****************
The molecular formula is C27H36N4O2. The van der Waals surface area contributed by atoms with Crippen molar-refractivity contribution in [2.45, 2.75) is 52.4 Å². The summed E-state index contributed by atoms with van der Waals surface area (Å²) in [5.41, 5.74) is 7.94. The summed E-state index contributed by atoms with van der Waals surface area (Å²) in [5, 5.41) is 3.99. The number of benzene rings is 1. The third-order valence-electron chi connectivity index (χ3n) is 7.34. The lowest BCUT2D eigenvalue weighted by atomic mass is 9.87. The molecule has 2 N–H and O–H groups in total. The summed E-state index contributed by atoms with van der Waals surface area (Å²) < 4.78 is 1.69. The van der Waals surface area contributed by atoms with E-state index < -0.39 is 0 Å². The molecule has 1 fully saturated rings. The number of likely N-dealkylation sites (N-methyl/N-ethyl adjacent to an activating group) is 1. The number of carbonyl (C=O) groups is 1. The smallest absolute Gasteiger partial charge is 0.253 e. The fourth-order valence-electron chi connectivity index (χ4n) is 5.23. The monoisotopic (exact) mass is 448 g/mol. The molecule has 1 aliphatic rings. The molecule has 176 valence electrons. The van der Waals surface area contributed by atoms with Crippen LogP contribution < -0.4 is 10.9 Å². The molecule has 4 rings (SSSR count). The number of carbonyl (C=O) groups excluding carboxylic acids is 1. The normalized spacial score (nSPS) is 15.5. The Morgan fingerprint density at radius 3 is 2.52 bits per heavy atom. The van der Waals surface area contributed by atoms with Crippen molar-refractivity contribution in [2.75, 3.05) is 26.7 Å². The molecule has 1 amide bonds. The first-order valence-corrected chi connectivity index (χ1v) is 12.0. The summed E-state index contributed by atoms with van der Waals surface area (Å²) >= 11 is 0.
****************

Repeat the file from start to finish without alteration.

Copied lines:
The molecular formula is C27H36N4O2. The van der Waals surface area contributed by atoms with Crippen molar-refractivity contribution in [2.45, 2.75) is 52.4 Å². The summed E-state index contributed by atoms with van der Waals surface area (Å²) in [5.41, 5.74) is 7.94. The summed E-state index contributed by atoms with van der Waals surface area (Å²) in [5, 5.41) is 3.99. The number of benzene rings is 1. The third-order valence-electron chi connectivity index (χ3n) is 7.34. The lowest BCUT2D eigenvalue weighted by atomic mass is 9.87. The molecule has 2 N–H and O–H groups in total. The summed E-state index contributed by atoms with van der Waals surface area (Å²) < 4.78 is 1.69. The van der Waals surface area contributed by atoms with E-state index < -0.39 is 0 Å². The molecule has 1 fully saturated rings. The number of likely N-dealkylation sites (N-methyl/N-ethyl adjacent to an activating group) is 1. The number of carbonyl (C=O) groups is 1. The smallest absolute Gasteiger partial charge is 0.253 e. The fourth-order valence-electron chi connectivity index (χ4n) is 5.23. The monoisotopic (exact) mass is 448 g/mol. The molecule has 1 aliphatic rings. The molecule has 176 valence electrons. The van der Waals surface area contributed by atoms with Crippen LogP contribution < -0.4 is 10.9 Å². The molecule has 4 rings (SSSR count). The number of carbonyl (C=O) groups excluding carboxylic acids is 1. The normalized spacial score (nSPS) is 15.5. The Morgan fingerprint density at radius 3 is 2.52 bits per heavy atom. The van der Waals surface area contributed by atoms with Crippen molar-refractivity contribution in [2.75, 3.05) is 26.7 Å². The molecule has 1 amide bonds. The first-order valence-corrected chi connectivity index (χ1v) is 12.0. The summed E-state index contributed by atoms with van der Waals surface area (Å²) >= 11 is 0.